Israel’s King as Primus Inter Pares: The “Democratic” Re-conceptualization of Monarchy in Deut 17:14–20
Leadership, Social Memory and Judean Discourse in the Fifth - Second Centuries BCE - Diana V. Edelman
University of Munich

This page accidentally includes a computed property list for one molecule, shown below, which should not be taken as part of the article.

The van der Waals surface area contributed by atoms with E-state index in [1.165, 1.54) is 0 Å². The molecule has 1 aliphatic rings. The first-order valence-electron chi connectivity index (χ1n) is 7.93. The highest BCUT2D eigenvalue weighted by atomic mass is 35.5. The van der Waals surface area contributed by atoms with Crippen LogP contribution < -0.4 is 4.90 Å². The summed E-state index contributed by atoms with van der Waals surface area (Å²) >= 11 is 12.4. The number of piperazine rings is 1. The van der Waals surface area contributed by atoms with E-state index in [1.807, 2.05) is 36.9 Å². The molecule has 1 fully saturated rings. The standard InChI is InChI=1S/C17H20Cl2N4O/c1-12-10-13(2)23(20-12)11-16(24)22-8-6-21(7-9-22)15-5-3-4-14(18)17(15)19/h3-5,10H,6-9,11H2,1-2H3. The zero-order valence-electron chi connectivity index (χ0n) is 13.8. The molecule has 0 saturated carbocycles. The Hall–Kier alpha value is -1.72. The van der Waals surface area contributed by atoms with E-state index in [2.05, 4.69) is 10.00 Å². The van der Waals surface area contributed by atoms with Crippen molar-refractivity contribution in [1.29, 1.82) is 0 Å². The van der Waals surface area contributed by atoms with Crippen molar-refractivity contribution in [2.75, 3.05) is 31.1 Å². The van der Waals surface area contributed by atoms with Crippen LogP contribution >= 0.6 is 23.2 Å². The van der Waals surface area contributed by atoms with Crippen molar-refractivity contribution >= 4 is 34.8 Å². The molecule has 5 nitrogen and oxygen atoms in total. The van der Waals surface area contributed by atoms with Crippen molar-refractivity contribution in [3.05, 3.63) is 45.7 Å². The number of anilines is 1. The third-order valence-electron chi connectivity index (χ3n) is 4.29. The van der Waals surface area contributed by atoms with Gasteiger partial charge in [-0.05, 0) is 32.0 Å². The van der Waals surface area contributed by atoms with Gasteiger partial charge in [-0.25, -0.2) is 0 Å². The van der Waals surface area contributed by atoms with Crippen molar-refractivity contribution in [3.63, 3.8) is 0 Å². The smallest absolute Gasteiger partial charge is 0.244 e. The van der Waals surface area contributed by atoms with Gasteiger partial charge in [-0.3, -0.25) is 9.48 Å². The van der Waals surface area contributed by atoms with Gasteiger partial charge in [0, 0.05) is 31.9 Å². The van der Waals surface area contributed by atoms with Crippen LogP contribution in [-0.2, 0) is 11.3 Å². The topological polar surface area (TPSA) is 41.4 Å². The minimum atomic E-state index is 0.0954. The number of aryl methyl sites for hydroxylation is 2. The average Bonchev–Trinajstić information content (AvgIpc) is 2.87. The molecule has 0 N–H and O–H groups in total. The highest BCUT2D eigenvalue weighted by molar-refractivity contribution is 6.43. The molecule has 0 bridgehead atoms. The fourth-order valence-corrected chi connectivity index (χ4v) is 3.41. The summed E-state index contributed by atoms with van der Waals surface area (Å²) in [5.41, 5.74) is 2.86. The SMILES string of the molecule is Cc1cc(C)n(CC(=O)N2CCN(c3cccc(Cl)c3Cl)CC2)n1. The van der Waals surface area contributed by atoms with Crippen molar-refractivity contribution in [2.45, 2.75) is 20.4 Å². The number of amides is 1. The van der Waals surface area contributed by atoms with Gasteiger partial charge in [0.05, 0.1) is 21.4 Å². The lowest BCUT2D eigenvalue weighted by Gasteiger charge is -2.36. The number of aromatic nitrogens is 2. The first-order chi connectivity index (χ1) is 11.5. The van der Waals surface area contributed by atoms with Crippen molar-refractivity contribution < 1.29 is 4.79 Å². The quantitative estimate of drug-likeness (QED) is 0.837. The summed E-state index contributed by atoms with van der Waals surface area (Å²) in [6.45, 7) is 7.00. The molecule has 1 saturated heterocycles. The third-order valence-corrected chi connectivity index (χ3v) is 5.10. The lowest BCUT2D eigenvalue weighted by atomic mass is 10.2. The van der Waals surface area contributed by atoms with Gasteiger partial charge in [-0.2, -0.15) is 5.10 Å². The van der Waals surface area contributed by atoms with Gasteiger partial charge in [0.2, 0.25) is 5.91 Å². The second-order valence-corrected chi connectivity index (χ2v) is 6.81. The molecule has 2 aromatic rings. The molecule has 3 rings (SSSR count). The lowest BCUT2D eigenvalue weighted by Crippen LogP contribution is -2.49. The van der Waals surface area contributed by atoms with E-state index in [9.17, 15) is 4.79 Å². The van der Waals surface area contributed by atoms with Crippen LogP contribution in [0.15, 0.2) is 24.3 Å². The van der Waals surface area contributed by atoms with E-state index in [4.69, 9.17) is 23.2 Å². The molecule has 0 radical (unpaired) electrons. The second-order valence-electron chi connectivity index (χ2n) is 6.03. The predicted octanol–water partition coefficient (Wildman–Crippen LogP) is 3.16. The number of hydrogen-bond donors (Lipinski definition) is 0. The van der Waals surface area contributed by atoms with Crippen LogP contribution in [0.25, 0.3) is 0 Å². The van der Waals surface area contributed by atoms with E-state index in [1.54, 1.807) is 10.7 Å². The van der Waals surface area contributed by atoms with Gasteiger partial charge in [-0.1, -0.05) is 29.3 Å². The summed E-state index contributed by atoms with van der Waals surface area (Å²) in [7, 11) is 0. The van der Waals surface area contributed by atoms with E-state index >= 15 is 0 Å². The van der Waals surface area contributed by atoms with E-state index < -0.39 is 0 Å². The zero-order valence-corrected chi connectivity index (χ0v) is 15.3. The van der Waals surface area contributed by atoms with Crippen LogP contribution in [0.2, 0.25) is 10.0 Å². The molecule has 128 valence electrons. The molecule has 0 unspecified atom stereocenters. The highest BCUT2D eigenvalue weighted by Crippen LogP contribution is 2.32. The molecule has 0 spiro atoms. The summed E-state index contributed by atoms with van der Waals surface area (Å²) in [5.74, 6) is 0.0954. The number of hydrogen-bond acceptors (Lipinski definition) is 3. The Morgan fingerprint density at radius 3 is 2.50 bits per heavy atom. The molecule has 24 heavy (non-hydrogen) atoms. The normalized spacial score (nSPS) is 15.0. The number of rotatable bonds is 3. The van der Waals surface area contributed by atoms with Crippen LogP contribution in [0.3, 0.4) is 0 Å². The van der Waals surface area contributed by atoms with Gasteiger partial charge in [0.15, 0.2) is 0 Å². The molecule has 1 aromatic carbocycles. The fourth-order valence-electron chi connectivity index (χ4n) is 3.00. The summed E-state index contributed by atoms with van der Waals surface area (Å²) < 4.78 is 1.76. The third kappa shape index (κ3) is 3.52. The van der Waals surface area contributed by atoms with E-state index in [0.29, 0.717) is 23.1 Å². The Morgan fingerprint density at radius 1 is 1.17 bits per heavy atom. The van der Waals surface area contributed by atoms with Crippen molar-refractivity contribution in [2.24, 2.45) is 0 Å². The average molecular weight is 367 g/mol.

The article analyzes the law on kingship in Deut 17:14-20 in relation to the redaction history of Deuteronomy and the Former Prophets. Particular attention is paid to the relationship between Deuteronomy 17 and Israel's request for a king in 1 Samuel 8. Deuteronomy 17, which is part of Deuteronomy's constitutional proposal, programmatically transforms the traditional royal ideology with respect to Deuteronomy's idea of Israel as YHWH's chosen people and to the failure of the Israelite monarchy that is described in Samuel and Kings. Deuteronomy 17, in marked contrast with 1 Samuel 8, strictly delimits the power of the king and, by depicting him as primus inter pares, creates a concept of a royal institution that is in accordance with Israel's singular identity among the peoples.